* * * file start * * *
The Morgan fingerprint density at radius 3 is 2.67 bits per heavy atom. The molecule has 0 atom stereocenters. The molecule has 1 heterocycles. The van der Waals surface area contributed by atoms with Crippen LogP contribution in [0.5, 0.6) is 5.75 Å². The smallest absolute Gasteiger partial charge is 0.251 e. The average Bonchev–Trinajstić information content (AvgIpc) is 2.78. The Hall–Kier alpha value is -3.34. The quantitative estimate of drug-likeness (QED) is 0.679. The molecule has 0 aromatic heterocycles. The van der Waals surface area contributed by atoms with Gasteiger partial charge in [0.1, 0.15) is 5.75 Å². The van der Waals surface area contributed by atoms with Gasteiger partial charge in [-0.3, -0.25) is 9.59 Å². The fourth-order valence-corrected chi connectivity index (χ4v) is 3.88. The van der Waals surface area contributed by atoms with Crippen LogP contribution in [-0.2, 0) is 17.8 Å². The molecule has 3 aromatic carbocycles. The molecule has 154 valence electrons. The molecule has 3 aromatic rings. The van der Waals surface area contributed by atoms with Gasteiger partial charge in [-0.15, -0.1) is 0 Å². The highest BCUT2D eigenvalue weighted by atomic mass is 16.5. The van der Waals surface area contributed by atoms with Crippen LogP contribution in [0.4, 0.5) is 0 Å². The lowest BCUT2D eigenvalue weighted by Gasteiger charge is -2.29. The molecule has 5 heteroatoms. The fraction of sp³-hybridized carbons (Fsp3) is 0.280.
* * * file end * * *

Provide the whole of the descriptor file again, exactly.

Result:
The Morgan fingerprint density at radius 3 is 2.67 bits per heavy atom. The molecule has 0 atom stereocenters. The molecule has 1 heterocycles. The van der Waals surface area contributed by atoms with Crippen LogP contribution in [0.5, 0.6) is 5.75 Å². The smallest absolute Gasteiger partial charge is 0.251 e. The average Bonchev–Trinajstić information content (AvgIpc) is 2.78. The Hall–Kier alpha value is -3.34. The quantitative estimate of drug-likeness (QED) is 0.679. The molecule has 0 aromatic heterocycles. The van der Waals surface area contributed by atoms with Gasteiger partial charge in [0.1, 0.15) is 5.75 Å². The van der Waals surface area contributed by atoms with Gasteiger partial charge in [-0.3, -0.25) is 9.59 Å². The fourth-order valence-corrected chi connectivity index (χ4v) is 3.88. The van der Waals surface area contributed by atoms with Crippen LogP contribution in [-0.2, 0) is 17.8 Å². The molecule has 3 aromatic carbocycles. The molecule has 154 valence electrons. The molecule has 3 aromatic rings. The van der Waals surface area contributed by atoms with Gasteiger partial charge in [-0.15, -0.1) is 0 Å². The highest BCUT2D eigenvalue weighted by atomic mass is 16.5. The van der Waals surface area contributed by atoms with Crippen LogP contribution in [0.4, 0.5) is 0 Å². The lowest BCUT2D eigenvalue weighted by Gasteiger charge is -2.29. The molecule has 5 heteroatoms. The fraction of sp³-hybridized carbons (Fsp3) is 0.280.